I pace back and forth “working” in the dining room. The only room in my house with a clear view of the mailbox. Today is the day. Teacher Assignment Day.
The phone rings. A reminder that someone else’s mail has already arrived. My boys, for whom the paper in the envelope holds the names of their teachers for this year, are nowhere to be found. They are on their annual summer getaway with their grandparents. They are not losing any sleep or rearranging their day, or even giving a second thought to who their teacher is this year.
Next week, they will be home and surrounded by friends who will ask the obligatory “Who do you have?” They’ll be happy or a little sad as they piece together their new school family. But that’s it, just another day, just another year.
So why do I care so much?
I answer the phone. “Not yet. Call you as soon as I get it.” It is my almost first grader’s best friend’s mother.
I come from a family of teachers. Both of my sisters are teachers. My parents were teachers. My grandparents were teachers. Growing up I spent weekends and vacations and pretty much every waking minute with teachers.
I have ultimate respect for the profession: for the tireless, non-stop energy and stamina it takes to shape 20 plus little minds each year. I have so much respect for the profession that I didn’t go into it. I know it’s a calling and I didn’t have it.
I also know that teachers come in all shapes, sizes and stages of life. Some are tall, some are short, some are cheery, some rarely crack a smile. They have good years and bad years. They fall in love, give birth, care for dying parents, get divorced, mourn loved ones and get sick. They are energized by the newest reading techniques and overwhelmed by endless testing. They have, do and feel it all. Because — they are human.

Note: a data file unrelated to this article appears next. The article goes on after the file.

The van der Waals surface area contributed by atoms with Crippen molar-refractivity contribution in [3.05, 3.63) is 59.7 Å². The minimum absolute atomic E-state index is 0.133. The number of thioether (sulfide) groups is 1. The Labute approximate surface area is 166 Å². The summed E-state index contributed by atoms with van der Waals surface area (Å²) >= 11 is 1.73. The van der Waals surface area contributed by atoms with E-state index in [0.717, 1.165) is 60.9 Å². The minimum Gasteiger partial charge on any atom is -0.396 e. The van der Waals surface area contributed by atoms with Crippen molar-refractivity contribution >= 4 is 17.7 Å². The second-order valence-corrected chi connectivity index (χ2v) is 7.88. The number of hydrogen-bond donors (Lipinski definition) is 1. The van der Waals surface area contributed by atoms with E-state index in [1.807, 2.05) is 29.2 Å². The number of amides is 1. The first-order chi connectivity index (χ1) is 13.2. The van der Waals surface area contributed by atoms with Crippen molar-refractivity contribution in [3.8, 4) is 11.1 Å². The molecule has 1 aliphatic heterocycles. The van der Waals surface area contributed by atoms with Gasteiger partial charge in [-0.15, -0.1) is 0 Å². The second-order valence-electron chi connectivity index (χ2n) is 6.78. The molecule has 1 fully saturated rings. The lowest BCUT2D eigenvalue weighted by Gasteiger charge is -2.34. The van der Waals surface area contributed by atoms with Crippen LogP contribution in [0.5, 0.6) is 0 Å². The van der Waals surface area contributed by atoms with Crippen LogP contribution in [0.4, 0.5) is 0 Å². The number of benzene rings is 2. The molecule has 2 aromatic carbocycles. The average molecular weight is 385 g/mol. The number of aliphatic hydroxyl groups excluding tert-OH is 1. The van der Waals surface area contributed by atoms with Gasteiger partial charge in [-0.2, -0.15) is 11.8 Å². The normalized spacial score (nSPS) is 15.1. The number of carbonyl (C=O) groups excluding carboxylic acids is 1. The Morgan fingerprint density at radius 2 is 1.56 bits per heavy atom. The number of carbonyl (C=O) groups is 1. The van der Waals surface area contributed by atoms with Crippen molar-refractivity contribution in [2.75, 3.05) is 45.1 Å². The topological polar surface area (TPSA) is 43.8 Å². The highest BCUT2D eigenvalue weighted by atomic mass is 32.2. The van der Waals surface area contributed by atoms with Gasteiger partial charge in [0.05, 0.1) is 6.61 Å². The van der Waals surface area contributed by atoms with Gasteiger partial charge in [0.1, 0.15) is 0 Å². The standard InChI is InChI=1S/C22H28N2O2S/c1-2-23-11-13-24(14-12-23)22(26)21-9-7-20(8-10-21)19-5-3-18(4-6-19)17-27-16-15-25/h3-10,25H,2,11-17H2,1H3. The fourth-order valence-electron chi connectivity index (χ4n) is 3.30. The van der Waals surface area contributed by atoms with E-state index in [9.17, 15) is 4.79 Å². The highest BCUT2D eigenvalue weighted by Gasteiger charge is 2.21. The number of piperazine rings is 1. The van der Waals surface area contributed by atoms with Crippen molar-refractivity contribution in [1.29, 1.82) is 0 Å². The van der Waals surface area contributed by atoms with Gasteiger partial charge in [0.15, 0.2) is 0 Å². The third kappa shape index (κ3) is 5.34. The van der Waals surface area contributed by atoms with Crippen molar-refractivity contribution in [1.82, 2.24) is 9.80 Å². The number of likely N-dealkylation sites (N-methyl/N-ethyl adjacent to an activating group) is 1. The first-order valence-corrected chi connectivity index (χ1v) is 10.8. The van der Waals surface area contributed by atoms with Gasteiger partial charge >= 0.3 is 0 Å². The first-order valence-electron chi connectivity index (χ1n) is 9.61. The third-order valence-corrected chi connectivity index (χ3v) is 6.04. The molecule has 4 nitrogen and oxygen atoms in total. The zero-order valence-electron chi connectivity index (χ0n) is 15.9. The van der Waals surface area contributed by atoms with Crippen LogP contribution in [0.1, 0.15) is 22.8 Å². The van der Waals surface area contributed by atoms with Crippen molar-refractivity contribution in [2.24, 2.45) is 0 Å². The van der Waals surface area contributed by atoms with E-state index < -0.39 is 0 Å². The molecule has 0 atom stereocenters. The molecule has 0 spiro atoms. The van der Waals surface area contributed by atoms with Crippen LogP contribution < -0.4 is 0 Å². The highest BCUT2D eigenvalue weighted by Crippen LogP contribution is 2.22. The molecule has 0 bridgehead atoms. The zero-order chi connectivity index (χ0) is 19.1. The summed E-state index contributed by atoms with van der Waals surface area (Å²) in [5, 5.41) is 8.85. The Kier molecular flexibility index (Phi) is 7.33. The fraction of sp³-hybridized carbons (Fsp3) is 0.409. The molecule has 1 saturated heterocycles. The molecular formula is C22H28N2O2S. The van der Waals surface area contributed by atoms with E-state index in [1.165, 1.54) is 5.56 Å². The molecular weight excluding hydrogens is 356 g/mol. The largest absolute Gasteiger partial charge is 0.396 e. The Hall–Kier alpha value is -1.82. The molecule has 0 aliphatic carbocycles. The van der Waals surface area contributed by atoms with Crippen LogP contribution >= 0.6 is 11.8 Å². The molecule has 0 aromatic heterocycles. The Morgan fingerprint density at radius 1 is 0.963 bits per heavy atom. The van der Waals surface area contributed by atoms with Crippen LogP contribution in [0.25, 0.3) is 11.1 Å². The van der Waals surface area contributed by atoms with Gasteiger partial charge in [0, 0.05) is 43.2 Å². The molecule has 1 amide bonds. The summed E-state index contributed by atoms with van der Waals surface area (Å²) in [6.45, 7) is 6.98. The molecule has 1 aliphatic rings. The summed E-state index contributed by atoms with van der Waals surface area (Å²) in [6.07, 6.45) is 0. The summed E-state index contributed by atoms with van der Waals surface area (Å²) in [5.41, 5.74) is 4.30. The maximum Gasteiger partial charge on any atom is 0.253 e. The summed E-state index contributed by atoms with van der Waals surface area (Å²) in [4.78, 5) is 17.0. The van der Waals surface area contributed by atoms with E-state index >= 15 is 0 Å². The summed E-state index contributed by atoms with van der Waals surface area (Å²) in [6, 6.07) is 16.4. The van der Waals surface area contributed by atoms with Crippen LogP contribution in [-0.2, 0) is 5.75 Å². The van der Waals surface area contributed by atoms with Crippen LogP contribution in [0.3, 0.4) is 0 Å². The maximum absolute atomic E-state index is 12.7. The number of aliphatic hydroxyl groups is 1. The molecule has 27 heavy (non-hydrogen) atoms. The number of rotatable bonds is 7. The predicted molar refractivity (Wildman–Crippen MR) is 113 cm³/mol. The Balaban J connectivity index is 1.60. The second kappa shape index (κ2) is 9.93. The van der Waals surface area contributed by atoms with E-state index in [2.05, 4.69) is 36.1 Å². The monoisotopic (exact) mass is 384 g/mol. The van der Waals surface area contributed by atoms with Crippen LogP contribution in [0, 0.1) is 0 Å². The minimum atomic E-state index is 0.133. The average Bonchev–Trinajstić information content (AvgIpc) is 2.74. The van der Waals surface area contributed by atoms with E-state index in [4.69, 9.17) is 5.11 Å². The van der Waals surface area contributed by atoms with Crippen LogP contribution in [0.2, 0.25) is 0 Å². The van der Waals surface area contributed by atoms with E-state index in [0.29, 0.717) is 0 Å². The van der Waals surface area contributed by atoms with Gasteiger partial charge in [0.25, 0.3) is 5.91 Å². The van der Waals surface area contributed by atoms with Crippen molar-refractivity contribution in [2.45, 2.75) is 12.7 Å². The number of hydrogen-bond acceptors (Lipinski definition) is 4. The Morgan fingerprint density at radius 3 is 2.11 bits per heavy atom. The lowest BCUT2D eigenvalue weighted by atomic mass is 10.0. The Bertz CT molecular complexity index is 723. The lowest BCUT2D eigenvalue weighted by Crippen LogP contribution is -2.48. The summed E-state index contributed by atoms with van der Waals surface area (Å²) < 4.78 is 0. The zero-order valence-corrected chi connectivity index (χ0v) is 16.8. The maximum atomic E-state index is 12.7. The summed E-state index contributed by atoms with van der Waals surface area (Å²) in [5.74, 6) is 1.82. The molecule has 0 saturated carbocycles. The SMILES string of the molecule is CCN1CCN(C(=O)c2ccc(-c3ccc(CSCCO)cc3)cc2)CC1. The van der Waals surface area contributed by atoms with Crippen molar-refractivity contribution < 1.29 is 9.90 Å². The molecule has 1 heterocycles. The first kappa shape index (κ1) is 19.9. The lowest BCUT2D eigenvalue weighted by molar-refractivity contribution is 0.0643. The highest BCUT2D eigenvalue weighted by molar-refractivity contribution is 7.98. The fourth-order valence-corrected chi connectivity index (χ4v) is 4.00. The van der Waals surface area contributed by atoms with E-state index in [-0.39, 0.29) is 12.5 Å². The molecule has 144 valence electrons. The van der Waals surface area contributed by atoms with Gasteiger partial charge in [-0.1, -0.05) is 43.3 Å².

As a daughter and sister, I know that good teachers hold their own through it all. But as a parent, I fight the urge to crave the perfect teacher. After all, I only have two kids with one childhood. I want the best education’s got. I want the trifecta: teachers who love their jobs, get my kids and teach them things too.
My father reminded me last summer, right around this time, that “It’s good for kids to experience all kinds of personalities, to get them ready for the world.” I nodded in obedient agreement and then thought, “Ready for the world? Just let it be a good year.”
But I do want them to be ready for the world, to experience the smile of the new teacher excited by the warm glow of learning. And the mastery of the “seen it all, done it all” type who knows how to crack the “I can’t do it” code. But most of all, I want the only other person who spends seven hours a day with them to look into their eyes and see potential.
After the paper with their teacher assignment arrives, I will try to smile and be happy with whatever name it reveals. I will try not to launch through my mental database and into discovery mode seeking out parents who’ve gone this way before. I will try not to care too deeply about the sober ratings of pool parents. Or, passing parents at the grocery store who provide a vague, “You’ll like her.”
I wonder if the teachers are lighting up the phone lines on this day? “Oh no! Not her.” Or, “Fantastic! I was hoping I’d get a group of energetic boys this year.” More likely they’re swapping not so cryptic reviews of the parents, because I’d imagine, some (throat clear) are easier than others.
I hope that I am one of the good parents, the ones with whom the teachers want to work.
I also hope that someday I will care a little less and trust a little more.
And I hope my son gets Mrs. … wait … hold that thought. Moment of truth, the mailman is finally here!
This piece ran in the Hartford Courant, August 27, 2011.